At the beginning of the 19th century, stained glass was effectively a dead art, having fallen out of fashion over two centuries before. But its fortunes were soon to change. Many Victorian designers were uneasy with the 'vulgar effects' of mass production, and began to look backwards into history for different ways of doing things. Medieval stained glass was a good fit for this nostalgic project. Its methods were relearned and championed by the Gothic Revivalists (admirers of medieval Gothic architecture) and others, including leading Arts and Crafts designer William Morris. In the 20th century this new take on tradition developed into more abstract work that was far more obviously modern – and a lot less like the windows that had first inspired the Victorians.
In Victorian England, society was dominated by industrialisation. The country underwent two seismic changes during this period: the rapid replacement of craft manufacture with mass production, and the depopulation of the countryside, as people flocked to the cities to take up work in the new factories. Many reformers, writers, artists and designers began to publicly question the impact of this form of 'progress', and to search for alternatives. This interest in developing a different kind of social and aesthetic template had its roots in the 18th century. In that period, new styles of writing and architecture had begun to focus on the idealisation of nature and an interest in returning to the simpler and more 'honest' values of the past.
One of these new styles became known as Gothic Revival. Applied mainly in the fields of architecture, interior design and painting, it was largely based on forms and patterns used in the late medieval period (about 1250 – 1500). Artists combined the serious study of historical examples with a more fanciful vision of medieval chivalry and romance. One of the core expressions of Gothic Revival was a widespread interest in the religious art of the medieval church, including stained glass, which had fallen out of favour centuries before. The effects of the Reformation (the 16th-century reform of the Roman Catholic church which led to the establishment of the Protestant churches) had gradually steered the arts away from a focus on religious subjects. Over time decorated windows had become increasingly secular (non-religious) and, as a result of technical developments, more like 'paintings on glass' than traditional lead-sectioned stained glass.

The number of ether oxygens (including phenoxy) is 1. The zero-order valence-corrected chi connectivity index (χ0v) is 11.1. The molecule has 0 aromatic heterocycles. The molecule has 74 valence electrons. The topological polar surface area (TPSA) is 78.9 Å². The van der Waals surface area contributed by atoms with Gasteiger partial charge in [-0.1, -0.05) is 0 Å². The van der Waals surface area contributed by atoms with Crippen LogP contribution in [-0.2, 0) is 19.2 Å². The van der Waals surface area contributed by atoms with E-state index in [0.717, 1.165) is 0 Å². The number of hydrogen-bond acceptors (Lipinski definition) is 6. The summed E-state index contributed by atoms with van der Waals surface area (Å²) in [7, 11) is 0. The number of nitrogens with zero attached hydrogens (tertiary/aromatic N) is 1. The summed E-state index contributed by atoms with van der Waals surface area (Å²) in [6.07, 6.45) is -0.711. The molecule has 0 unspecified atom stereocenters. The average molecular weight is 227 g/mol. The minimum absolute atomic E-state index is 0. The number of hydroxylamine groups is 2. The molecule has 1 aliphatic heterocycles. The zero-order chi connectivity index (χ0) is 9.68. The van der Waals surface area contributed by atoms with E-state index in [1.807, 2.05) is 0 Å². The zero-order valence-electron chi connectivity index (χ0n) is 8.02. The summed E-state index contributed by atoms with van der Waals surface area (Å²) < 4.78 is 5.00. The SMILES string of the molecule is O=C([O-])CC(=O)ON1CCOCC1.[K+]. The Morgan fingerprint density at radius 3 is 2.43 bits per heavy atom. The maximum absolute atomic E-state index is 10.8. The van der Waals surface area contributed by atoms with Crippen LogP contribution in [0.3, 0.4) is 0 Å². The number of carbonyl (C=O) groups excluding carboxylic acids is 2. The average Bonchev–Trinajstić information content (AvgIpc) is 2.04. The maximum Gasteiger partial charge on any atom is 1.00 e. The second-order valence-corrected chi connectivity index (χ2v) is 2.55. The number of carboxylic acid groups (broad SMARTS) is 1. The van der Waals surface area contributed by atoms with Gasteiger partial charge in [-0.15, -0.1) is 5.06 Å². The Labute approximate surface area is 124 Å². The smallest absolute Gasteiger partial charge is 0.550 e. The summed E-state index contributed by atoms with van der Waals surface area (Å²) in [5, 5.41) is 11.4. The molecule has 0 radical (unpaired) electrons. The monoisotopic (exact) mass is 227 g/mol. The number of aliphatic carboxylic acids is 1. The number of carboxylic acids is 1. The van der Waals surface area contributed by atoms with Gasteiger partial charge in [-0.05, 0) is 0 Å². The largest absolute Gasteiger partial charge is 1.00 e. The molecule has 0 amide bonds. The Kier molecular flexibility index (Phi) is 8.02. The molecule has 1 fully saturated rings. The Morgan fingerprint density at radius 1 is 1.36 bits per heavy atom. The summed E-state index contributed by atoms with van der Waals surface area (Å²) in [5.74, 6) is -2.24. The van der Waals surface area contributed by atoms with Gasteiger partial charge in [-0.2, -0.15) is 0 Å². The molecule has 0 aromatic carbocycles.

The popularity of Gothic Revival in the 19th century led to the building of a huge number of new churches, most filled with large and colourful 'story-telling' windows. Artists and scientists worked together to revive the techniques of medieval glass production and decoration, including the manufacture of pot-metal glass. Pot-metal glass, with colour running right through it, is achieved by mixing metal oxides into molten glass in a pot, and hadn't been used much since the late 16th century. It took many attempts for Victorian glass technicians to understand its properties and recreate it, but once pot-metal was finally put into production in the early 19th century, its rich colours meant it was used widely by artists working in the Gothic Revival style.
Thomas Willement, active in the first half of the 19th century, was one of the first artists to embrace the new developments in the design and production of stained glass. As Artist in Stained Glass to Queen Victoria, Willement made armorial (heraldic) glass for St George's Chapel, Windsor, and pioneered a return to the true principles of medieval craftsmanship. Informed by his early training as a glazier and plumber (a job that relied on a person's skills in working with lead), he used pot-metal to introduce colour into his work and lead to emphasise the main outlines of the design, and to join the pieces of glass together.